The Live Music Sector

Resources about the live music sector


The live music sector is the strand of the wider music industry that stages shows, tours and festivals; runs venues; sells tickets; and works with frontline artists on monetising their live performances.

Promoters are the primary risk takers in live music. The promoter guarantees the artist a fee, books the venue, hires the tech crew, puts the tickets on sale and – in partnership with the artist – publicises the show. If not enough tickets are sold, it is usually the promoter that takes the financial hit.

Some promoters are linked to specific venues, and some promote shows in one city or region, although plenty of promoters operate nationally or multi-nationally. A promoter may work with an artist on a single headline show or a whole tour. And, of course, some promoters put on festivals.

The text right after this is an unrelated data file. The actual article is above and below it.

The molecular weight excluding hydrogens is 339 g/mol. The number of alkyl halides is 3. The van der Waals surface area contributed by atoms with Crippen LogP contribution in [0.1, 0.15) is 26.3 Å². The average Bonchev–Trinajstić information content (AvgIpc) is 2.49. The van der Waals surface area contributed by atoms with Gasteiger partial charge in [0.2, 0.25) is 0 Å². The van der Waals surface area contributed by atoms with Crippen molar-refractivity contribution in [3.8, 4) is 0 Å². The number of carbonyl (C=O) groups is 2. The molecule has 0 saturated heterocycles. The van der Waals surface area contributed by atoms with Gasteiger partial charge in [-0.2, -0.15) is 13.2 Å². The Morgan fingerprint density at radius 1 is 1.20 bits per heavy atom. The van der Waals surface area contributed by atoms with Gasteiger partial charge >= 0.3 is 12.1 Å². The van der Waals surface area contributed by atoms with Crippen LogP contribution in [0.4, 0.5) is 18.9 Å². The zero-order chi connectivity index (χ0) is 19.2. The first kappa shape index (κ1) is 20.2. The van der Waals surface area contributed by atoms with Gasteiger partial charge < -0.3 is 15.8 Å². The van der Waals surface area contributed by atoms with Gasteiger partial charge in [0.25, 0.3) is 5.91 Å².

The booking agent sits between an artist and the promoters they work with, looking for opportunities for the artist to play live and negotiating the deals for each show. An agent understands how any one artist’s live career will evolve, has contacts with all the key venues and promoters, and usually brings other expertise around tour planning, visas and possibly brand partnerships.

Whereas artists usually work with one label, publisher and merchandiser at a time, they will commonly work with multiple promoters, because many promoters focus on one region, and even when artists mainly work with one promoter on their own headline concerts, they will also want to play other shows, festivals and private events. Hence the need for the agent.